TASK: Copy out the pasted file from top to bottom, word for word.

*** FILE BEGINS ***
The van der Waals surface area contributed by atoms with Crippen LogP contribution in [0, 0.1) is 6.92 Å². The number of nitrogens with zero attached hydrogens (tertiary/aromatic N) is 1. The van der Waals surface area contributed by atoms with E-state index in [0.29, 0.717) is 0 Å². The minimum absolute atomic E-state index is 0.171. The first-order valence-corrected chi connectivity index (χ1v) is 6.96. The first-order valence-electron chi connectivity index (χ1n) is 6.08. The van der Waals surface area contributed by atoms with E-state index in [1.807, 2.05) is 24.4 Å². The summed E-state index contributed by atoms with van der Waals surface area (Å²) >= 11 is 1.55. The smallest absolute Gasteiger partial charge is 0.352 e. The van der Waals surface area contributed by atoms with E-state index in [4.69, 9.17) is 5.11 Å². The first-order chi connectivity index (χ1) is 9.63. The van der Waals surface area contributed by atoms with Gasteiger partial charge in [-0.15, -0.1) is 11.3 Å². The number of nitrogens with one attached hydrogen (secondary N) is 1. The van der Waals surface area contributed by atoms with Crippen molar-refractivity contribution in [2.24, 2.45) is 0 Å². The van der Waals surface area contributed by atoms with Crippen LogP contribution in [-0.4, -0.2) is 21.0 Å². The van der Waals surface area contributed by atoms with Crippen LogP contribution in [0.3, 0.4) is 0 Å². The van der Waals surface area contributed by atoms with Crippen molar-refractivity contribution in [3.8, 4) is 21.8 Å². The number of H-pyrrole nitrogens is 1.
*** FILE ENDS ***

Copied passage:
The van der Waals surface area contributed by atoms with Crippen LogP contribution in [0, 0.1) is 6.92 Å². The number of nitrogens with zero attached hydrogens (tertiary/aromatic N) is 1. The van der Waals surface area contributed by atoms with E-state index in [0.29, 0.717) is 0 Å². The minimum absolute atomic E-state index is 0.171. The first-order valence-corrected chi connectivity index (χ1v) is 6.96. The first-order valence-electron chi connectivity index (χ1n) is 6.08. The van der Waals surface area contributed by atoms with E-state index in [1.807, 2.05) is 24.4 Å². The summed E-state index contributed by atoms with van der Waals surface area (Å²) >= 11 is 1.55. The smallest absolute Gasteiger partial charge is 0.352 e. The van der Waals surface area contributed by atoms with E-state index in [4.69, 9.17) is 5.11 Å². The first-order chi connectivity index (χ1) is 9.63. The van der Waals surface area contributed by atoms with Gasteiger partial charge in [-0.15, -0.1) is 11.3 Å². The number of nitrogens with one attached hydrogen (secondary N) is 1. The van der Waals surface area contributed by atoms with Crippen molar-refractivity contribution in [2.24, 2.45) is 0 Å². The van der Waals surface area contributed by atoms with Crippen LogP contribution in [-0.4, -0.2) is 21.0 Å². The van der Waals surface area contributed by atoms with Crippen LogP contribution in [0.3, 0.4) is 0 Å². The van der Waals surface area contributed by atoms with Crippen molar-refractivity contribution in [3.8, 4) is 21.8 Å². The number of H-pyrrole nitrogens is 1.